[Date Prev][Date Next][Thread Prev][Thread Next][Date Index][Thread Index]
Re: Misperceptions clarified
- To: <email@example.com>
- Subject: Re: Misperceptions clarified
- From: "Anthony Watkinson" <firstname.lastname@example.org>
- Date: Sat, 10 Mar 2007 20:34:32 EST
- Reply-to: email@example.com
- Sender: firstname.lastname@example.org
Do any of the leading publishers committed to Open Access use this software and hosting capacity? I am sure that they do not want to spend money unneccesarily even if there are those who would believe (for reasons that I cannot understand) that for some reason commercial publishers want to spend money.
In particular what is the view from BioOne?
As I have said, I have not myself in this area but would appreciate finding out more. The posting from Dr. Fisher and the previous posting from Heather Morrison makes big claims. I find on the site of Scholarly Exchange the names of eleven journals which use the system. I have checked out about half of them. They are very small and mostly (as far as I can tell) just starting. Of course one has to start somewhere. They do not provide evidence in themselves for the usefulness of the services they are using.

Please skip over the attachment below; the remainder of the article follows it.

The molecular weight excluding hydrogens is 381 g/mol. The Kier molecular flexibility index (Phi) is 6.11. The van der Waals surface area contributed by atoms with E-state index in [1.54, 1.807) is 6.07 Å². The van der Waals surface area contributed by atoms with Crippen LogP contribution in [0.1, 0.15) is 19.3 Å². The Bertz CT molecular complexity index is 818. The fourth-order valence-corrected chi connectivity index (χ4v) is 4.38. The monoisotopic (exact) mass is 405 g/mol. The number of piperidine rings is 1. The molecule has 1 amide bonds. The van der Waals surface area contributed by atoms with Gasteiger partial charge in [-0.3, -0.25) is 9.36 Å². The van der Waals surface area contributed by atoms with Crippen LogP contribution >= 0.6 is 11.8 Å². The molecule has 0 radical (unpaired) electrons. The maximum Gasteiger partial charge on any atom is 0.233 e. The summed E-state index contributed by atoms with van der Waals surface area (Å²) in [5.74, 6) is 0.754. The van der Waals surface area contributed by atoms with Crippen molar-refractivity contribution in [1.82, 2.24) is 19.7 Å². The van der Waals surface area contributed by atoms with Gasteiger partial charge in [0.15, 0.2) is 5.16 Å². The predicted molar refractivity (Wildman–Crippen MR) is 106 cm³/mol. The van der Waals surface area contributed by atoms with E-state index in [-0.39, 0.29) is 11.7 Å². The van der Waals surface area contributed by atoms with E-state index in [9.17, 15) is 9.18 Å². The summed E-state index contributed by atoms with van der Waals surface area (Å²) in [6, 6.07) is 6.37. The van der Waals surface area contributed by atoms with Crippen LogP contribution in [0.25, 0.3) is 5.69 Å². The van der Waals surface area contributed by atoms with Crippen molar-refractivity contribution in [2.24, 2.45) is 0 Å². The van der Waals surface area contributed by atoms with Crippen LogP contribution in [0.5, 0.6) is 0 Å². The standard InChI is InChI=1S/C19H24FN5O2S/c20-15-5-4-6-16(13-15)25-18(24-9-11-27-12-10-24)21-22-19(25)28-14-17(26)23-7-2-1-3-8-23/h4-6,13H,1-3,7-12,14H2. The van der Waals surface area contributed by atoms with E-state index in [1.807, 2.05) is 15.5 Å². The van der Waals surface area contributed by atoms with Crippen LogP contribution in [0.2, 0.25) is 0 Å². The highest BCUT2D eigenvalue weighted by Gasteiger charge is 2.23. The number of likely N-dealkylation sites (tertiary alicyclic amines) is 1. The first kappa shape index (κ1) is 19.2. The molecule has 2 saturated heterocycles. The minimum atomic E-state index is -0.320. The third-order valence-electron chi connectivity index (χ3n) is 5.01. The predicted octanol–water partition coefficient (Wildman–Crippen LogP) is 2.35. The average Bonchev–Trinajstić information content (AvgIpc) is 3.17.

----- Original Message -----
From: "Julian Fisher, MD" <email@example.com>
Sent: Saturday, March 10, 2007 2:49 AM
Subject: Misperceptions clarified
The lack of familiarity that many academics have with open source journal publishing software is unfortunate, as it now often exceeds the capabilities of commercial offerings - and at a unbeatable price. It does, like any software, require some support. Even those costs can be kept to a bare minimum.
Anthony Watkinson raised the question in a response to Heather Morrison about whether Scholarly Exchange supported large journals. Many of our journals are recently started but rapidly becoming both active and recognized. The software on which they run, the Public Knowledge Project's Open Journal Systems, has received a sufficient workout, with by PKP's estimate over 800 journals using it, and is capable of handling the editorial loads that journals of all but the top few percent have to manage.
Our efforts, directed (but not exclusively) to smaller journals and smaller societies, with their limited resources, have focused on assistance with startup (a free year's hosting and management), guidance in the startup process, and development of resources to continue publishing thereafter (at minimal cost). Beyond that, we vigorously encourage our journals to arrange long-term archiving arrangements with university or governmental bodies, a task made easier by the OAI-compliant and LOCKSS-compliant nature of OJS.
It is no longer an embarrassment to work with systems that cost a hundredth of what older systems cost. Many consider it a definite advantage, especially if free and open access is the goal.
Julian H. Fisher, MD
Scholarly Exchange, Inc., a 501 (c) 3 public charity